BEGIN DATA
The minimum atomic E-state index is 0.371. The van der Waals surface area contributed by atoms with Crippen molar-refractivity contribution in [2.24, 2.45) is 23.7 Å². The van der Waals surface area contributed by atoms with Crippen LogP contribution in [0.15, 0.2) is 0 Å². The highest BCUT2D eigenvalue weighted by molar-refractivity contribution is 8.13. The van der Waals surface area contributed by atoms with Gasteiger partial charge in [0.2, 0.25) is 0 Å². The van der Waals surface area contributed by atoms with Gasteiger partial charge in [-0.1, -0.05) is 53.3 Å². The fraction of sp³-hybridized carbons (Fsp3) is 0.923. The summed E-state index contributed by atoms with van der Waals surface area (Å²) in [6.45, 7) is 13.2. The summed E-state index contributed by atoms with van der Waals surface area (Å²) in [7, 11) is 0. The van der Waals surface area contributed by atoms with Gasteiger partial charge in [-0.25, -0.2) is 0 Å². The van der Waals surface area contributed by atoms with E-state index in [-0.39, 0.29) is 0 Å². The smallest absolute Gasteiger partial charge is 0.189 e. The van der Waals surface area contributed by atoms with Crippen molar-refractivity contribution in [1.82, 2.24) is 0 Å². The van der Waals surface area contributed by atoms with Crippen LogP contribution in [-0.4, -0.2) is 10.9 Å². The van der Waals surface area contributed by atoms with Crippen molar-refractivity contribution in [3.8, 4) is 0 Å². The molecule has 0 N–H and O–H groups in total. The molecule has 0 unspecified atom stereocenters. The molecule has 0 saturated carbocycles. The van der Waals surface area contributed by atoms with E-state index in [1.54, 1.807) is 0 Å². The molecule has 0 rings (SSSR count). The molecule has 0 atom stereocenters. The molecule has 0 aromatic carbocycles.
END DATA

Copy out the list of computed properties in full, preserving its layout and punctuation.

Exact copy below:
The minimum atomic E-state index is 0.371. The van der Waals surface area contributed by atoms with Crippen molar-refractivity contribution in [2.24, 2.45) is 23.7 Å². The van der Waals surface area contributed by atoms with Crippen LogP contribution in [0.15, 0.2) is 0 Å². The highest BCUT2D eigenvalue weighted by molar-refractivity contribution is 8.13. The van der Waals surface area contributed by atoms with Gasteiger partial charge in [0.2, 0.25) is 0 Å². The van der Waals surface area contributed by atoms with Gasteiger partial charge in [-0.1, -0.05) is 53.3 Å². The fraction of sp³-hybridized carbons (Fsp3) is 0.923. The summed E-state index contributed by atoms with van der Waals surface area (Å²) in [6.45, 7) is 13.2. The summed E-state index contributed by atoms with van der Waals surface area (Å²) in [7, 11) is 0. The van der Waals surface area contributed by atoms with Gasteiger partial charge in [-0.25, -0.2) is 0 Å². The van der Waals surface area contributed by atoms with E-state index in [-0.39, 0.29) is 0 Å². The smallest absolute Gasteiger partial charge is 0.189 e. The van der Waals surface area contributed by atoms with Crippen molar-refractivity contribution in [1.82, 2.24) is 0 Å². The van der Waals surface area contributed by atoms with Crippen LogP contribution in [-0.4, -0.2) is 10.9 Å². The van der Waals surface area contributed by atoms with Crippen molar-refractivity contribution in [3.8, 4) is 0 Å². The molecule has 0 N–H and O–H groups in total. The molecule has 0 unspecified atom stereocenters. The molecule has 0 saturated carbocycles. The van der Waals surface area contributed by atoms with E-state index in [1.54, 1.807) is 0 Å². The molecule has 0 rings (SSSR count). The molecule has 0 atom stereocenters. The molecule has 0 aromatic carbocycles.